Well, I think sewage is definitely one of the most pressing. We’ve made so many gains over the last couple of decades in terms of improving the water quality of the Hudson. The Hudson used to be an open sewer. We’ve made enormous progress, but now I think that that progress is starting to slip. And one of the primary reasons is that our sewage infrastructure up and down the river (and frankly, across the country) is starting to fail. It’s old, it’s out of date, it’s in poor repair. There’s just been a huge drop-off in federal funding, which traditionally provided the states and the localities the money they need to maintain and upgrade these plants.

The federal government used to contribute approximately 78 percent of a given state’s total spending on sewage infrastructure upgrades and maintenance. That percentage has dropped from 78 to 3 percent, so essentially they’ve almost zeroed out their support for upgrading sewage. And these systems are extremely expensive, and any municipality relying on property taxes can’t possibly afford to spend a billion or a billion and a half dollars on a new sewage treatment plant or an upgraded sewage treatment plant. We’ve got a real problem, and it’s not dissimilar from the country’s general infrastructure—railroads, bridges, tunnels, and everything else—but what’s going to be affected is the Hudson itself, because sewage plants discharge their effluent into the Hudson River.

We’ve also got to deal with this issue of the massive fish slaughter that’s been happening on the Hudson for many, many years with these power plants. These four plants [Indian Point, Danskammer, Roseton, and Bowline] withdraw something like four-and-a-half or five billion gallons of water each day from the Hudson and in the process they kill enormous numbers of fish. We’ve been looking at the trends data over the last 20 years and our scientists determined that 10 of 13 of the Hudson’s signature species are in various states of decline. Some are very close to extirpation; one or two seem to have disappeared from the Hudson altogether. Now, there are many variables and many factors that are probably contributing to the declines in fish, but one of the major ones is definitely power plant fish kills.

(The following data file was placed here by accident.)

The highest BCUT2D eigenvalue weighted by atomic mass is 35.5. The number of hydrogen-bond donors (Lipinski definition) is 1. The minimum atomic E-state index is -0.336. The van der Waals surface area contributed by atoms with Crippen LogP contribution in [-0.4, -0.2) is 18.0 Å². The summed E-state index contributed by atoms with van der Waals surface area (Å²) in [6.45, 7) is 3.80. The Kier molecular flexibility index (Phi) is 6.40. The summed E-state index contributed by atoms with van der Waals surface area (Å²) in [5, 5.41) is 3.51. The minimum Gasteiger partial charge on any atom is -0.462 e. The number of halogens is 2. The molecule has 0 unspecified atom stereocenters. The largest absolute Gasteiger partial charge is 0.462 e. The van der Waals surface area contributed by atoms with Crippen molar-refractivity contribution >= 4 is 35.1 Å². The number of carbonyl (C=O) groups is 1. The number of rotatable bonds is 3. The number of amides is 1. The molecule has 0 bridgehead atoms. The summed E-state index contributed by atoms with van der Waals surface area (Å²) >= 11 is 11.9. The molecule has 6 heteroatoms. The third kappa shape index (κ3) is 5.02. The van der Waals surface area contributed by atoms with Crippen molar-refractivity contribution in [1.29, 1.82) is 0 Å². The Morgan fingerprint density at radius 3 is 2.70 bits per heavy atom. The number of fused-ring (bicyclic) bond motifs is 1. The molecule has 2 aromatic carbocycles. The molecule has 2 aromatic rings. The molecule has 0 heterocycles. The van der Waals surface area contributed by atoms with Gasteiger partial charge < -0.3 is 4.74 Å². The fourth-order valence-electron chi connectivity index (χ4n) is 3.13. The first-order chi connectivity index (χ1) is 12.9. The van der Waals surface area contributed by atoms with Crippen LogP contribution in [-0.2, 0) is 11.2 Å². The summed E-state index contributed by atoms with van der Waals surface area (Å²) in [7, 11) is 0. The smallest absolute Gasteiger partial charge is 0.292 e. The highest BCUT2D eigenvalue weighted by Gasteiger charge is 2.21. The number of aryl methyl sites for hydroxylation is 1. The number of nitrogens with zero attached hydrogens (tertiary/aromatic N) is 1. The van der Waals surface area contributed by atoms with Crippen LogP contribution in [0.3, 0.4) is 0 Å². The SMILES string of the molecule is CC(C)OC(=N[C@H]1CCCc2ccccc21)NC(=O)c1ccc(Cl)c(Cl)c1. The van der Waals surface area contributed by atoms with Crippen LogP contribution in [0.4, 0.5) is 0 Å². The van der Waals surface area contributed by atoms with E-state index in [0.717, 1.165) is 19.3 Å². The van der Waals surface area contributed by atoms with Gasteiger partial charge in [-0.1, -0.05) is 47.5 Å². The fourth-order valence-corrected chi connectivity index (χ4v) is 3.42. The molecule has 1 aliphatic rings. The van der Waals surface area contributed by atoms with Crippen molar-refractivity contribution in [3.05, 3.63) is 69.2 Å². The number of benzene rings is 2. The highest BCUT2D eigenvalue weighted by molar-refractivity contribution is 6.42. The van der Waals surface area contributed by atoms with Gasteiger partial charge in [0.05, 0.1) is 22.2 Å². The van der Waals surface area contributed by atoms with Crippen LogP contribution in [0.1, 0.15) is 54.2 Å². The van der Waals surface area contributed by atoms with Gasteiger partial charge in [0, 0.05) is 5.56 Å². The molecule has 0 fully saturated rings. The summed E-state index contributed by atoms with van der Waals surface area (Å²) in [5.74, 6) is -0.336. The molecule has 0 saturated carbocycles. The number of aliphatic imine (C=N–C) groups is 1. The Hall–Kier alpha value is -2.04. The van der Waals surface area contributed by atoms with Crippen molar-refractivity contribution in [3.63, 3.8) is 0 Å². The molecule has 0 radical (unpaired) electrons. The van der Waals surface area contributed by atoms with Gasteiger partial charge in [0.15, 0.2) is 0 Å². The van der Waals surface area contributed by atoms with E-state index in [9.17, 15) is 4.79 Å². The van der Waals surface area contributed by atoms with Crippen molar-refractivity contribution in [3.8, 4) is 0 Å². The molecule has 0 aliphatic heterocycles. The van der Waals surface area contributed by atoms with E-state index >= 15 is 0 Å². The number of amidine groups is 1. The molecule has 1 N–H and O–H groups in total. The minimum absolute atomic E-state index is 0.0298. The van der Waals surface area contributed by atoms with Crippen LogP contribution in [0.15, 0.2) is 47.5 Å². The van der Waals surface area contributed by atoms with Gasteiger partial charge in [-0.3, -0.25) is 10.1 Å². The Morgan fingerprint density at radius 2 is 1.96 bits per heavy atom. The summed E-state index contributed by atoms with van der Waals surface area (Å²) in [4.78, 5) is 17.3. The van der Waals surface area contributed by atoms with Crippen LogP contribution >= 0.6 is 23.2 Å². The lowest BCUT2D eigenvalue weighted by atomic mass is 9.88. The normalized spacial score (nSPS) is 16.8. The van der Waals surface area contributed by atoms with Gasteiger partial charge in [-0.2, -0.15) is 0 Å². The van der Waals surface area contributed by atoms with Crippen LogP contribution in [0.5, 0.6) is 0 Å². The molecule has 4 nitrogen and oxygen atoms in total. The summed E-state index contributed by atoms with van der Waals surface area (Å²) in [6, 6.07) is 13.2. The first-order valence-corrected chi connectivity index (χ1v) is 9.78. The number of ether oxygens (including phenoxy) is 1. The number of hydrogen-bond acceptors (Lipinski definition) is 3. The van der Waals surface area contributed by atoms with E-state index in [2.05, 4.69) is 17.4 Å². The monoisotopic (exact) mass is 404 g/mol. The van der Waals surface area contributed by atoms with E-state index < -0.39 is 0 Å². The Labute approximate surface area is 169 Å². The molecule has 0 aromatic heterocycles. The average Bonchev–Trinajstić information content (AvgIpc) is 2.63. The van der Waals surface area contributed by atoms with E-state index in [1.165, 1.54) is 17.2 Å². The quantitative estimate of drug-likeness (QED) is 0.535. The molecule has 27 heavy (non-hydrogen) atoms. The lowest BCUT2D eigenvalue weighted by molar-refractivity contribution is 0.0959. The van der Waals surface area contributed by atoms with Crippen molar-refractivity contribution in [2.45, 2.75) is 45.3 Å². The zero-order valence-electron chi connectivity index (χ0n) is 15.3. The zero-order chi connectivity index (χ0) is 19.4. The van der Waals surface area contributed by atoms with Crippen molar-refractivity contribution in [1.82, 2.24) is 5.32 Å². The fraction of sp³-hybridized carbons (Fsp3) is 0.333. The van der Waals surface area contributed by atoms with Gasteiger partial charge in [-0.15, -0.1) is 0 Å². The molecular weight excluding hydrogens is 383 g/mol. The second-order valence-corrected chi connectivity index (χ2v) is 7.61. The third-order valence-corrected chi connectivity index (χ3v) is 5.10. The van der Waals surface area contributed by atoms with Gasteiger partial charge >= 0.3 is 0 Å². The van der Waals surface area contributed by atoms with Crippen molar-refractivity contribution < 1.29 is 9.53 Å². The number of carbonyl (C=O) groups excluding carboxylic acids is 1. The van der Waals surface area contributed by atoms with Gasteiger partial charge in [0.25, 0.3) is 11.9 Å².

Are you hopeful about the future of the Hudson River?
Generally speaking, yes. One thing that’s very helpful is that we have a much more engaged constituency. Part of the benefit of having cleaned up the river over the last 40 years is that it’s much cleaner, and therefore people are using it much more. Not only are people visiting the river in record numbers, probably hundreds of thousands, if not millions, each year visit the river one way or another, whether it’s walking along it, or bird watching, or hiking, canoeing, boating, picnicking, swimming—whatever it is. And that’s great, because the more people are using it, the more constituents we have to protect it. That’s a trend that should help us as we deal with these more seemingly intractable issues.